The first crucial exam for basic essentials in the local kitchen is the Long-Term Adaptability Test, i.e., will this food appear over the years in simple and popular recipes alongside the “gourmet” recipes of prosperous times? The eggplant passes this test with flying colors: from a range of eggplant salads to popular fast-food—the sabich—to high-falutin’ roasted eggplant with tahini goose liver, eggplant with tuna tartar, creamed eggplant, eggplant jam, and more.
Its Hebrew name is also quite ancient, renewed over a century ago by Avraham Moshe Lunz, a writer, publisher, journalist, Land of Israel researcher, and member of the prestigious Hebrew Language Committee. In 1897, Lunz corrected the name of the common vegetable to chatzil, based on the rare Arabic word chitzal. (Today, eggplant’s accepted name in Arabic is badanjan).
There are many types of eggplants in the world, in various shapes and hues. In Israel we are mainly acquainted with the big dark-purple elliptic type, but eggplants also come in green, brown, yellow, elongated, round, small and large varieties. The name “eggplant” belies the fact that the fruits of some 18th-century European cultivars were white, small and elliptical, resembling eggs hanging on a bush. (This hen is for illustrative purposes only. Trust us, real eggplants grow on bushes.):
This year, we grew several eggplant varieties in our field – the well-known “Barba-abba,” a variety of local homegrown eggplant which so far has yielded huge, round fruit (don’t panic, it’s not because they were picked too late. They’re young and fresh and nice, and just… big), and a third variety of light purple “finger” eggplants. Here is a group pose of the three:
The first eggplants, being Solanaceae family members, were treated with utmost suspicion by the Europeans. The Solanaceaes include a wide assortment of such plants as the tomato, pepper, potato, plus other plants which include varieties so toxic that they are fatal. Due to this familial affiliation, most all members were suspected of being poisonous. Even today, there are those (for example, followers of the macrobiotic diet) who avoid eating Solanaceae family veggies. These harmful substances are found to a much lesser degree in the eggplant, thus making it harmless for most everyone. The toxic substances are primarily found in the eggplant’s leaves and stem. However, at the start of the eggplant’s journey, Solanaceae phobia forced the eggplant to be grown in Europe solely as an ornamental plant, with its large leaves, impressive structure and lush purple flowers contributing sheer joy to gardeners.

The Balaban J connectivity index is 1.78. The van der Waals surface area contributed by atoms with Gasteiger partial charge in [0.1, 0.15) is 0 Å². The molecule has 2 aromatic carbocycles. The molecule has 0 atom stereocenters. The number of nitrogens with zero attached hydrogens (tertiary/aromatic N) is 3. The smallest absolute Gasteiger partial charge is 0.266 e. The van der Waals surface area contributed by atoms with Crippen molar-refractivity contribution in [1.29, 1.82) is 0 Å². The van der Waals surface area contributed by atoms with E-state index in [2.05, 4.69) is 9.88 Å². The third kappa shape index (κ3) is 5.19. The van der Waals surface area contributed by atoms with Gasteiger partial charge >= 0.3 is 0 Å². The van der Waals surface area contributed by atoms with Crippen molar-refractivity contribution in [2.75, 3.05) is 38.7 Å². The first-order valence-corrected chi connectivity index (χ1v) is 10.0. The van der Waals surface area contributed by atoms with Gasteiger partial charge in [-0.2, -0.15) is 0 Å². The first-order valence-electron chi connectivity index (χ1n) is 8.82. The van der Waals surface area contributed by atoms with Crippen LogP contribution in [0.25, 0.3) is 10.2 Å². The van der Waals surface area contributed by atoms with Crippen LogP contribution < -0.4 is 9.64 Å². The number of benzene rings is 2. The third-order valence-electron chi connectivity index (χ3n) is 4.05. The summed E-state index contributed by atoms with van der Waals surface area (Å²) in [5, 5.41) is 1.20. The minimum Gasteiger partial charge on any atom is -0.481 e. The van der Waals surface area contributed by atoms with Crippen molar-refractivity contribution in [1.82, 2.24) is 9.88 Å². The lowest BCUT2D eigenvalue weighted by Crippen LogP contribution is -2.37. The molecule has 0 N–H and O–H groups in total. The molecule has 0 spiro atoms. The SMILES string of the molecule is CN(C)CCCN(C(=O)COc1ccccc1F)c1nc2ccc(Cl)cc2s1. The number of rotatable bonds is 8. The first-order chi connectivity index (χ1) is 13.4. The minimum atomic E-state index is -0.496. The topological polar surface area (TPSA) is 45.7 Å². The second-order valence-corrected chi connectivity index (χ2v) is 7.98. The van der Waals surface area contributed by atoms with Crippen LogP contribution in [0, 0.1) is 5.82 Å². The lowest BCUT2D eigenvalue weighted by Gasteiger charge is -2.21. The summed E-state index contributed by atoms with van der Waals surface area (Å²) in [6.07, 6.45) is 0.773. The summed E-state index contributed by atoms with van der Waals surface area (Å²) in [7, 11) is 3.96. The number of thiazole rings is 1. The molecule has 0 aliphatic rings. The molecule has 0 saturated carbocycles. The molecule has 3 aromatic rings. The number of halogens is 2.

Today, the eggplant is renowned for its medicinal and nutritional value. It boasts elements which shrink blood vessels, thus beneficial for treating hemorrhoids and bleeding wounds. Eggplants promote secretion of liver and gall bile and are advantageous for anemia, constipation, stomach ulcers and infections of the large intestine. The eggplant contains antioxidants that can help prevent strokes and bleeding, and the phytochemical monoterpene which promotes prevention of heart disease and cancer. Researchers have been examining the eggplant’s possible influences on battling cancer by reducing the steroid hormones which encourage the development of tumors, and preventing the oxidization of cells that lead to cancer’s spread. A folk cure for scorpion bites is a slice of raw eggplant applied directly to the sting, and to relieve frostbite, eggplant tea is chilled to room temperature and its soothing compresses placed over the burn.
But the best use of the eggplant is for food: eat it steamed, toasted, baked (if fried, use only a little oil, because its sponge-like texture absorbs large quantities of oil), grilled, chopped and diced, stuffed, sliced or cubed. Your dependable peacemaker, it goes nicely with cheeses or meat, tahini or tomatoes, but also does quite well on its own with just coarse salt, lemon juice and parsley. Bon Appétit!
May everyone survive these sweltering days in the shade, drinking up, and having great fun in the pool or at the seashore (or in an air-conditioned room). Just remember: even the endless August heat is only temporary. Autumn is out there now, waiting in the wings…
Alon, Bat-Ami, Dror, Orin and the Chubeza team
WHAT’S IN THIS WEEK’S BOXES?
Monday: Cherry tomatoes/onions, lettuce, parsley/coriander, eggplants of various varieties: regular/baladi/finger eggplants, edamame/Thai lubia beans, slice of pumpkin/bell peppers, potatoes, corn, tomatoes, cucumbers, Amaro Kabocha squash/butternut squash.
Large box, in addition: Scallions, okra, sweet potatoes.
FRUIT BOXES: Nectarines, Gala apples, mangos, plums. Large box: Larger quantities of all of the above, plus pears.
Wednesday: Lettuce, corn, cherry tomatoes/edamame, Amaro Kabocha squash/Spaghetti squash, sweet potato, eggplants of various varieties: regular/baladi/finger eggplants/onions, cucumbers, tomatoes, Thai yard-long beans, coriander/parsley, slice of pumpkin/butternut squash/okra.
Large box, in addition: Potato, bell peppers, scallions.
FRUIT BOXES: Nectarines, Gala apples, mango, pears/plums (only the small box). Large box: Larger quantities of Nectarines, Gala apples, mango and peachs.